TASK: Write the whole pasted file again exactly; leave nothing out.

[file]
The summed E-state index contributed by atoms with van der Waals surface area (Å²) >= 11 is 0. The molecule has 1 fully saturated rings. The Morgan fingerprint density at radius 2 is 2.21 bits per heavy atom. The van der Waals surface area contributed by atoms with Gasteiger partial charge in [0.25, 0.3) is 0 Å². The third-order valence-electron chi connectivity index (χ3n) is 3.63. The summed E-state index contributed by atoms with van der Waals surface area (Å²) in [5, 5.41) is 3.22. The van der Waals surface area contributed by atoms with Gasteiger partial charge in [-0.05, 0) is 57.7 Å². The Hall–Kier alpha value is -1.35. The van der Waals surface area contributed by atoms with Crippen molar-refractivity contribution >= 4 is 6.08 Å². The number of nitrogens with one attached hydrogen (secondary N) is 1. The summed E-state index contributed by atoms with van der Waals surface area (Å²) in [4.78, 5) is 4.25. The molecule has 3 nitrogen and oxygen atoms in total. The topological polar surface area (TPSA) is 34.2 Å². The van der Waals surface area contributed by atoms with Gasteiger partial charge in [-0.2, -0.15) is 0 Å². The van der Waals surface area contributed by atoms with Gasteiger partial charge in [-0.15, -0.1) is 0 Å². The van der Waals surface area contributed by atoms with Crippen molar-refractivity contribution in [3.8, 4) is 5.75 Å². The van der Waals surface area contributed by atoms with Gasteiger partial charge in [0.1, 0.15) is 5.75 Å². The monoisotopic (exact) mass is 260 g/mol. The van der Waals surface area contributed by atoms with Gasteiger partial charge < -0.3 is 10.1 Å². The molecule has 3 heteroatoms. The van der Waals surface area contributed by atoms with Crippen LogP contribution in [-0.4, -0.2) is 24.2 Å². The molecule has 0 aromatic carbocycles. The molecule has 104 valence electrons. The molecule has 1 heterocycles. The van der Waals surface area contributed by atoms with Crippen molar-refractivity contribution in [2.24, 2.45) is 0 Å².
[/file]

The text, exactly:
The summed E-state index contributed by atoms with van der Waals surface area (Å²) >= 11 is 0. The molecule has 1 fully saturated rings. The Morgan fingerprint density at radius 2 is 2.21 bits per heavy atom. The van der Waals surface area contributed by atoms with Gasteiger partial charge in [0.25, 0.3) is 0 Å². The third-order valence-electron chi connectivity index (χ3n) is 3.63. The summed E-state index contributed by atoms with van der Waals surface area (Å²) in [5, 5.41) is 3.22. The van der Waals surface area contributed by atoms with Gasteiger partial charge in [-0.05, 0) is 57.7 Å². The Hall–Kier alpha value is -1.35. The van der Waals surface area contributed by atoms with Crippen molar-refractivity contribution >= 4 is 6.08 Å². The number of nitrogens with one attached hydrogen (secondary N) is 1. The summed E-state index contributed by atoms with van der Waals surface area (Å²) in [4.78, 5) is 4.25. The molecule has 3 nitrogen and oxygen atoms in total. The topological polar surface area (TPSA) is 34.2 Å². The van der Waals surface area contributed by atoms with Gasteiger partial charge in [-0.2, -0.15) is 0 Å². The van der Waals surface area contributed by atoms with Gasteiger partial charge in [-0.15, -0.1) is 0 Å². The van der Waals surface area contributed by atoms with Crippen molar-refractivity contribution in [3.8, 4) is 5.75 Å². The van der Waals surface area contributed by atoms with Gasteiger partial charge in [0.1, 0.15) is 5.75 Å². The monoisotopic (exact) mass is 260 g/mol. The van der Waals surface area contributed by atoms with Gasteiger partial charge < -0.3 is 10.1 Å². The molecule has 3 heteroatoms. The van der Waals surface area contributed by atoms with Crippen LogP contribution in [-0.4, -0.2) is 24.2 Å². The molecule has 0 aromatic carbocycles. The molecule has 104 valence electrons. The molecule has 1 heterocycles. The van der Waals surface area contributed by atoms with Crippen molar-refractivity contribution in [2.24, 2.45) is 0 Å².